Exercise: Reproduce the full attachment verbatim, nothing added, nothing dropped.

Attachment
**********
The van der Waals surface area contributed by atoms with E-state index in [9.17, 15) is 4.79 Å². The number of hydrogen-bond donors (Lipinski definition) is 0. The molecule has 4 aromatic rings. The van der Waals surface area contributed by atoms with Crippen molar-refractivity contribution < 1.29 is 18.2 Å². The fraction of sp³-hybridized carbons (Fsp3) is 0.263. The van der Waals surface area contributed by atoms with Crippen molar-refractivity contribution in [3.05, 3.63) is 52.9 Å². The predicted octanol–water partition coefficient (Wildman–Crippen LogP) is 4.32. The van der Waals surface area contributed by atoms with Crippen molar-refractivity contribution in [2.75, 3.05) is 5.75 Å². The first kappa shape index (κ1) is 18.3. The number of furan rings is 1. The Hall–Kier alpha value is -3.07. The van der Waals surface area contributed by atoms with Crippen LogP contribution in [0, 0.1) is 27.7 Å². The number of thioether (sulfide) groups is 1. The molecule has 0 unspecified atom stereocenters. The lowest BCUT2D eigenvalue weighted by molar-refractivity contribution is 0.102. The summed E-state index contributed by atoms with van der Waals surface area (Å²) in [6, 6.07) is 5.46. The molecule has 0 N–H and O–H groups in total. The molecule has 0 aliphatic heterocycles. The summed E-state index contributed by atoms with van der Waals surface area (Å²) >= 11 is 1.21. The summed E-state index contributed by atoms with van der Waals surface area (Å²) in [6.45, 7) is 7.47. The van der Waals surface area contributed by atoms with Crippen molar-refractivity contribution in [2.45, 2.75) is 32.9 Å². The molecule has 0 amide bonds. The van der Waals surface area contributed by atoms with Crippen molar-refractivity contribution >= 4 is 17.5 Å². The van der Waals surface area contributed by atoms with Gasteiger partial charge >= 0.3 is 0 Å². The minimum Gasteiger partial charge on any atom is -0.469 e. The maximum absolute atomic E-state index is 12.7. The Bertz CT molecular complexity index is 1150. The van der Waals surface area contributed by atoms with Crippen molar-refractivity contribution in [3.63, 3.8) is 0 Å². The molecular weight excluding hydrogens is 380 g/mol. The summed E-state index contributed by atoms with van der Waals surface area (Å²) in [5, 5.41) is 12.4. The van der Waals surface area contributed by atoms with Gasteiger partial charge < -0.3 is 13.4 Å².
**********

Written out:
The van der Waals surface area contributed by atoms with E-state index in [9.17, 15) is 4.79 Å². The number of hydrogen-bond donors (Lipinski definition) is 0. The molecule has 4 aromatic rings. The van der Waals surface area contributed by atoms with Crippen molar-refractivity contribution < 1.29 is 18.2 Å². The fraction of sp³-hybridized carbons (Fsp3) is 0.263. The van der Waals surface area contributed by atoms with Crippen molar-refractivity contribution in [3.05, 3.63) is 52.9 Å². The predicted octanol–water partition coefficient (Wildman–Crippen LogP) is 4.32. The van der Waals surface area contributed by atoms with Crippen molar-refractivity contribution in [2.75, 3.05) is 5.75 Å². The first kappa shape index (κ1) is 18.3. The number of furan rings is 1. The Hall–Kier alpha value is -3.07. The van der Waals surface area contributed by atoms with Crippen LogP contribution in [0, 0.1) is 27.7 Å². The number of thioether (sulfide) groups is 1. The molecule has 0 unspecified atom stereocenters. The lowest BCUT2D eigenvalue weighted by molar-refractivity contribution is 0.102. The summed E-state index contributed by atoms with van der Waals surface area (Å²) in [6, 6.07) is 5.46. The molecule has 0 N–H and O–H groups in total. The molecule has 0 aliphatic heterocycles. The summed E-state index contributed by atoms with van der Waals surface area (Å²) >= 11 is 1.21. The summed E-state index contributed by atoms with van der Waals surface area (Å²) in [6.45, 7) is 7.47. The van der Waals surface area contributed by atoms with Crippen molar-refractivity contribution in [2.45, 2.75) is 32.9 Å². The molecule has 0 amide bonds. The van der Waals surface area contributed by atoms with Crippen molar-refractivity contribution >= 4 is 17.5 Å². The van der Waals surface area contributed by atoms with Gasteiger partial charge >= 0.3 is 0 Å². The minimum Gasteiger partial charge on any atom is -0.469 e. The maximum absolute atomic E-state index is 12.7. The Bertz CT molecular complexity index is 1150. The van der Waals surface area contributed by atoms with Crippen molar-refractivity contribution in [3.63, 3.8) is 0 Å². The molecular weight excluding hydrogens is 380 g/mol. The summed E-state index contributed by atoms with van der Waals surface area (Å²) in [5, 5.41) is 12.4. The van der Waals surface area contributed by atoms with Gasteiger partial charge < -0.3 is 13.4 Å².